W3C home > Mailing lists > Public > public-credentials@w3.org > June 2016

Re: decentralised

From: David Chadwick <d.w.chadwick@kent.ac.uk>
Date: Tue, 14 Jun 2016 12:21:38 +0100
To: Henry Story <henry.story@bblfish.net>
Cc: Dave Longley <dlongley@digitalbazaar.com>, W3C Credentials Community Group <public-credentials@w3.org>
Message-ID: <2609c1a7-ee96-7fe7-4907-0087270b47f2@kent.ac.uk>

On 14/06/2016 11:18, Henry Story wrote:
>> On 14 Jun 2016, at 09:30, David Chadwick <d.w.chadwick@kent.ac.uk> wrote:
>> On 13/06/2016 19:36, Dave Longley wrote:
>>> On 06/12/2016 10:30 PM, Timothy Holborn wrote:
>>>> I'm listening to: http://w3c.github.io/vctf/meetings/2016-06-08/
>>>> @~40 minutes an issue about whether or not the Decentralised
>>>> identifier methodology works and until their is something that exists
>>>> with a million or so use it - it's a research project..
>>>> So, Internet protocol and the Domain Name Server methodology, how's
>>>> that not a decentralised identifier system for machines?
>>> It is, but it's not self-sovereign.
>>> http://opencreds.org/specs/source/webdht/
>>> "The Web currently does not have a mechanism where people and
>>> organizations can claim identifiers that they have sole ownership over.
>>> Identifiers, such as those rooted in domain names like emails addresses
>>> and website addresses, are effectively rented by people and
>>> organizations rather than owned. Therefore, their use as long-term
>>> identifiers is dependent upon parameters outside of their control. One
>>> danger is that if the rent is not paid, all data associated with the
>>> identifier can be made temporarily or permanently inaccessible. This
>>> document specifies a mechanism where people and organizations can
>>> cryptographically claim ownership over identifiers such that they
>>> control them and the documents that they refer to."
>> Is the decentralised registry mandatory to use in our model?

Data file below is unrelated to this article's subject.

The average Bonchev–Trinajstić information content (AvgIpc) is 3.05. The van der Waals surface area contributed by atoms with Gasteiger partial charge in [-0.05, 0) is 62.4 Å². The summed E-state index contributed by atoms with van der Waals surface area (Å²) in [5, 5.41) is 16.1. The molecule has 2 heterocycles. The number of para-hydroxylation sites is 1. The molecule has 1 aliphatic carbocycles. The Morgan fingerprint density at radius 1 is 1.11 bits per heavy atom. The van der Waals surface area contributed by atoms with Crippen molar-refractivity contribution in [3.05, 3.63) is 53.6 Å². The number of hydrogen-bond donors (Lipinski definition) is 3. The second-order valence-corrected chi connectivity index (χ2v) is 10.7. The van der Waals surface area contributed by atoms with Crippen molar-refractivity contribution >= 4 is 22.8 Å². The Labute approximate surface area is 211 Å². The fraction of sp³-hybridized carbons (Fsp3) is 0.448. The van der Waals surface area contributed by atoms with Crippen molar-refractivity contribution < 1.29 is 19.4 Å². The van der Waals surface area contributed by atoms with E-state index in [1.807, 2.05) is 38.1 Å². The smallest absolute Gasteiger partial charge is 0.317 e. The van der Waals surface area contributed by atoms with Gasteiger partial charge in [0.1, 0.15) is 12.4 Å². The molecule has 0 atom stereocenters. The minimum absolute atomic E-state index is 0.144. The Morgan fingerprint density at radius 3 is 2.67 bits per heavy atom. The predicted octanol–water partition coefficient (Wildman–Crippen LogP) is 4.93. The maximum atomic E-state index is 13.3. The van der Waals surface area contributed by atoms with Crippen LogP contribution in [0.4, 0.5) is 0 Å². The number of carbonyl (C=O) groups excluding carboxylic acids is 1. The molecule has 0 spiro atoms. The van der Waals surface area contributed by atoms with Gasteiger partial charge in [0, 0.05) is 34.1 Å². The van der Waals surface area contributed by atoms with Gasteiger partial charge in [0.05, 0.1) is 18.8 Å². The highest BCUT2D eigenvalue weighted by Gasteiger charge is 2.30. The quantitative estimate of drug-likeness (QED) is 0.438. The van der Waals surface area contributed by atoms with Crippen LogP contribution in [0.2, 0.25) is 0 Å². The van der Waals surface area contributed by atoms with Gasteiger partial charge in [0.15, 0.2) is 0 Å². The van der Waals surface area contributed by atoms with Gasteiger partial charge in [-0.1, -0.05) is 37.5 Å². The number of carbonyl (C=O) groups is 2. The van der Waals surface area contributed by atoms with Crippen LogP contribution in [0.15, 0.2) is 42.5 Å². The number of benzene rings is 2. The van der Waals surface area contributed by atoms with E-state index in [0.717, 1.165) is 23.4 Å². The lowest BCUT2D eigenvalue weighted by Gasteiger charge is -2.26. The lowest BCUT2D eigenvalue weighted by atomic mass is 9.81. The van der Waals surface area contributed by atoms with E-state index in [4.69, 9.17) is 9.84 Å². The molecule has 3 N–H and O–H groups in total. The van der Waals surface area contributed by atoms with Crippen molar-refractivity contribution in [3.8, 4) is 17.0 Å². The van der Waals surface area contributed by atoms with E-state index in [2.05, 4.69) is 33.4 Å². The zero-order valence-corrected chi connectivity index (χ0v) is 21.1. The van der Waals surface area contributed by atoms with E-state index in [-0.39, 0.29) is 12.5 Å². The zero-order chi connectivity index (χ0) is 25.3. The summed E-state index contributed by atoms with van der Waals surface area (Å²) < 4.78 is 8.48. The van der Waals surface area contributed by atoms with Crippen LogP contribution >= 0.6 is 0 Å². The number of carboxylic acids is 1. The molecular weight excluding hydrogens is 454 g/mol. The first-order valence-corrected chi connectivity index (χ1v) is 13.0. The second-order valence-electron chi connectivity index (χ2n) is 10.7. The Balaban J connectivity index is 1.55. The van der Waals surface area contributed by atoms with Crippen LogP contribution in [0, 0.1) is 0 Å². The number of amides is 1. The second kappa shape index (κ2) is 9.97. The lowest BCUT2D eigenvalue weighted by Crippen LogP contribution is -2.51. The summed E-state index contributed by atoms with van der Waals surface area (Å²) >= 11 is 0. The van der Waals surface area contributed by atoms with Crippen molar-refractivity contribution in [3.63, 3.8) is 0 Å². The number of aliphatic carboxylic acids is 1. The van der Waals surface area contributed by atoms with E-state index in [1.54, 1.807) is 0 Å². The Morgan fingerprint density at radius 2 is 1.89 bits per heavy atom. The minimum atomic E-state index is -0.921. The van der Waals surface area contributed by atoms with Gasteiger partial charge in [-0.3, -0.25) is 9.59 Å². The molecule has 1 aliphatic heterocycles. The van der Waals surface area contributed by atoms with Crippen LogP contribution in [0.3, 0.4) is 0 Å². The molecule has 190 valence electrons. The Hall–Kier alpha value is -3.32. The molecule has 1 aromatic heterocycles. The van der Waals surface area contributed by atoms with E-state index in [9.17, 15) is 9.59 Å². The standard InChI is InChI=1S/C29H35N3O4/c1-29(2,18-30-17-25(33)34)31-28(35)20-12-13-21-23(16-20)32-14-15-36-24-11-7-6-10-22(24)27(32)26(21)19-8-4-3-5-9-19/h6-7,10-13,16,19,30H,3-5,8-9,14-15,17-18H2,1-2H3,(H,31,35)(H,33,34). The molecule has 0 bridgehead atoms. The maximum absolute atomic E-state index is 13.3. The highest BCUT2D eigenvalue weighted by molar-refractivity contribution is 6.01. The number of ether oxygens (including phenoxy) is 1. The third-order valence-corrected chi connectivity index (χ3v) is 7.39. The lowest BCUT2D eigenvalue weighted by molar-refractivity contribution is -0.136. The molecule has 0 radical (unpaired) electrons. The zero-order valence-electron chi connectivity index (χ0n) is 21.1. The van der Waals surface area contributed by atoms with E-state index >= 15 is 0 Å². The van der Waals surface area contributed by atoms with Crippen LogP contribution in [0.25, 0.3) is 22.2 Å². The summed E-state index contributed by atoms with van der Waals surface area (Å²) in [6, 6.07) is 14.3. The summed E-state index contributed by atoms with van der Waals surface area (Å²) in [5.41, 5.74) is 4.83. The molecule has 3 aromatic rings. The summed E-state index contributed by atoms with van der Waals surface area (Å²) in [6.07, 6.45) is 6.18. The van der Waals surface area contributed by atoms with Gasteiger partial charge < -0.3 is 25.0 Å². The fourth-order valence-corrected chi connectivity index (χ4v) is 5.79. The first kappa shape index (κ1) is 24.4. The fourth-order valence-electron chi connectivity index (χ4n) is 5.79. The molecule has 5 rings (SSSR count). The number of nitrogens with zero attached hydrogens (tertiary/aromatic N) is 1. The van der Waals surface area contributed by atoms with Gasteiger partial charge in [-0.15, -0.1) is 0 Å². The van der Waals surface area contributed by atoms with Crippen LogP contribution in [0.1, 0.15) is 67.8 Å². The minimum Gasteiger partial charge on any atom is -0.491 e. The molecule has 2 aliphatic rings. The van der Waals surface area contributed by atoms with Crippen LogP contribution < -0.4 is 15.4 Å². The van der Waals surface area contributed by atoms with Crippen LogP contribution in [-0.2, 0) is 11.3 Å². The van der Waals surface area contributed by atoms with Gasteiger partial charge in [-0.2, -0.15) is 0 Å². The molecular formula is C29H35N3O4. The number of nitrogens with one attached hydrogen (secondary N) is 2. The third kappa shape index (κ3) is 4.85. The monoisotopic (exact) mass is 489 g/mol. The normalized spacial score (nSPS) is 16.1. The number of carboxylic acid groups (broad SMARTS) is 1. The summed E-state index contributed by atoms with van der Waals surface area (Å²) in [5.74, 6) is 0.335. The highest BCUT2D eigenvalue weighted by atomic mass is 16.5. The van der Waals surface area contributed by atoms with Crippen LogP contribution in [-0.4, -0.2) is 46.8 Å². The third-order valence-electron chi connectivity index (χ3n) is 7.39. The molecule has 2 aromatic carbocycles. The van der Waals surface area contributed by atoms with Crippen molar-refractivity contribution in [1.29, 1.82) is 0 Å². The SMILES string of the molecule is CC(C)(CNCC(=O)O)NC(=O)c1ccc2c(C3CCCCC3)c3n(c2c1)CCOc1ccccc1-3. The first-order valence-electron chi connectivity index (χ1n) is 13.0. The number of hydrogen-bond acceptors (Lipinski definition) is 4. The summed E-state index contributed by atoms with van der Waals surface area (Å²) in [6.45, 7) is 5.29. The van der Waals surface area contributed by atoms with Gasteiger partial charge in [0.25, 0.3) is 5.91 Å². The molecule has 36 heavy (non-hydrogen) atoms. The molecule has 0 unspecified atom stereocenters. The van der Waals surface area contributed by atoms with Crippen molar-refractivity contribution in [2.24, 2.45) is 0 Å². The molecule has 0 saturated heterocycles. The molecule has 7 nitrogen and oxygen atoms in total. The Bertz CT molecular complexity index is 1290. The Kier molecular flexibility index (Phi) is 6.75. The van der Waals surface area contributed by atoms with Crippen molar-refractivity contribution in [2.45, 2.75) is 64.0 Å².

Taking Henry's reply into account, let me rephrase the question.

Is the registry (of any type) mandatory to use in our model.


>> How do public keys fit into this model? If my device creates its own key
>> pair, and I am the only person in control of the private key, why would
>> I 'need' to claim ownership of this by registering the public key in the
>> decentralised register. It 'might' be advantageous to me if I want
>> everyone to know this key (like a PGP key store is for PGP keys), but it
>> might also be disadvantageous to me, if I want my keys to obey the same
>> origin policy, as in the FIDO model.
> This is a side issue. If the ontology is well developed it should be equally
> possible to publish the key in a "centralised" DNS-like system or decentralised
> one. The semantic web is based on URIs that can work with any naming system, and
> any protocol. 
> So though I welcome WebDHT or namecoin, one can get quite most of the work done
> without needing to take sides on this issue, or on which protocol will succeed
> as the most successful naming protocol after DNS, if any.
> Henry
>> regards
>> David
Received on Tuesday, 14 June 2016 11:21:58 UTC

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